TAoN #34: Practicing Melancholy
Plus: Your year in review; a new icebreaker; and a newsletter you shouldn't miss
The Art of Noticing: 131 Ways to Spark Creativity, Find Inspiration, and Discover Joy In the Everyday offers exercises, prompts, provocations, games and things you can actually do to build attention muscles, stave off distraction, pick up on what everybody else overlooked, and experience the joy of noticing. Indiebound | Amazon | Barnes & Noble | Knopf | All purpose link for readers in UK/Europe or US
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My favorite new-to-me writer of 2019 is Camille Bordas: Her short story “The Presentation on Egypt,” in The New Yorker, blew me away, and I immediately checked out and loved her one novel in English, How To Behave In A Crowd (which is actually a couple years old — she’s new to me). Recently she had another story in The New Yorker, and it reminded me that there was a passage in the novel I’d meant to share here.
It involves a character named Simone, a wildly precocious thirteen-year-old who is is practically ready for college. Simone would on occasion “practice melancholy.” Her younger brother Isidore asks her to explain this. The reply:
Practicing melancholy meant looking at everything lying in front of me as if it were already belonging to a distant past. … And making up stories in my head of highly unlikely futures. Trying to remove myself from the present at all costs. It’s like the opposite of meditation, in a way.
This may also sound like the opposite of the engagement with the world as it is that The Art of Noticing is all about — especially when you consider Simone’s explanation of why she calls it “practicing melancholy.”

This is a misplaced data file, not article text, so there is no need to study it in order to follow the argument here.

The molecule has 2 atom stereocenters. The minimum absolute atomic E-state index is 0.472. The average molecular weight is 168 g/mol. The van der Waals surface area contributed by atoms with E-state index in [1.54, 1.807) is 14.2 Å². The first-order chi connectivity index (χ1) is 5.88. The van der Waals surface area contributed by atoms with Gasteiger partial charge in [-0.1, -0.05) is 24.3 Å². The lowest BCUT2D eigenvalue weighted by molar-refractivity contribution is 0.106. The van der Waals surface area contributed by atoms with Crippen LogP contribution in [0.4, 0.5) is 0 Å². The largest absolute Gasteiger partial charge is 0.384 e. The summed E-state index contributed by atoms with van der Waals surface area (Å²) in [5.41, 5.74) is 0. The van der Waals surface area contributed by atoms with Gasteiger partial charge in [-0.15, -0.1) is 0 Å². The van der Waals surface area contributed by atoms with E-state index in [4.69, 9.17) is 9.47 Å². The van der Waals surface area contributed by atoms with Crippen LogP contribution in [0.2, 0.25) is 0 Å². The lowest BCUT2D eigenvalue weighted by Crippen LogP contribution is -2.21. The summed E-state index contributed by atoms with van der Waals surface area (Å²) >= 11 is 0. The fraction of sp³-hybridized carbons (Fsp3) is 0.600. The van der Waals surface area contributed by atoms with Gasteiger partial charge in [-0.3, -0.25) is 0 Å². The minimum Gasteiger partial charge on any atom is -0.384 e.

Because what goes on in your head when you step out of the present is always richer and more satisfying than what you come back to when you’re done. That’s the sad part.
Without spoiling anything, the brilliant Simone isn’t necessarily someone you’d want to be. But more to the point, the passage really caught my attention precisely because I’ve long thought that an imaginative lens on the present can actually deepen engagement with what one sees, hears, etc. So Simone’s specific exercise may offer a thoughtful complication of my belief, and it may trade in melancholia — but I find it delightful. (Besides, much of what lies before us really does belong to a distant past; we just overlook that as we focus on the novel and new.)
So, no, I am not suggesting you start 2020 on a melancholy note — but I do think this practice is worth a try. (And check out Bordas’ work; it’s terrific.)
Your Year-End Review
TAoN isn’t just about attention to the world, it’s also about something more interior: learning to pay attention to what you care about, and care about what you pay attention to. With that in mind: Lifehacker, borrowing from Fast Company, offers advice on giving yourself a (useful) year-end review. For instance:
Most important, what were you most grateful for in 2019, and how can you take that into 2020?
Read the rest here.
Icebreaker Of The Week
This week’s icebreaker comes from reader Becky Terry:
If you weren't doing your current job, what would your dream job be?
Becky, a CPA, explains she’s found this to be great question to liven up networking events: “One guy said he would have been a concert pianist, and proceeded to the piano to prove that it might have been a reality. My dream job? A National Geographic photographer.”
I love it. (I’d be a radio DJ — although I’d need a degree of freedom that probably no longer exists, outside of public/indie radio. That’s why it’s a “dream” job!)
Send your favorite icebreaker (whether you made it up or got it elsewhere) to firstname.lastname@example.org
Random Endorsement: The FEAR ITSELF newsletter
“THE FEAR ITSELF NEWSLETTER is a weekly blast of practical strategy, drawn from Japanese traditions of fearlessness - particularly martial arts, and Zen.”
Every Sunday, starting December 29, 2019. Recommended! Subscribe here.
In Other News
Thanks to the friend of TAoN who bought copies of the book for her entire team at work! So appreciated!
Thanks to The Holmes Report for citing The Art of Noticing in this piece on “disruptive tactics to spur creativity.” (“Creativity is best spurred by making observations — which is becoming increasingly challenging in today’s frantic world.”)
Okay, that's it! As always, I value your feedback (suggestions, critiques, positive reinforcement, constructive insults, etc.), as well as your tips or stories or personal noticing rituals, and your icebreakers: email@example.com.
Thanks for reading!
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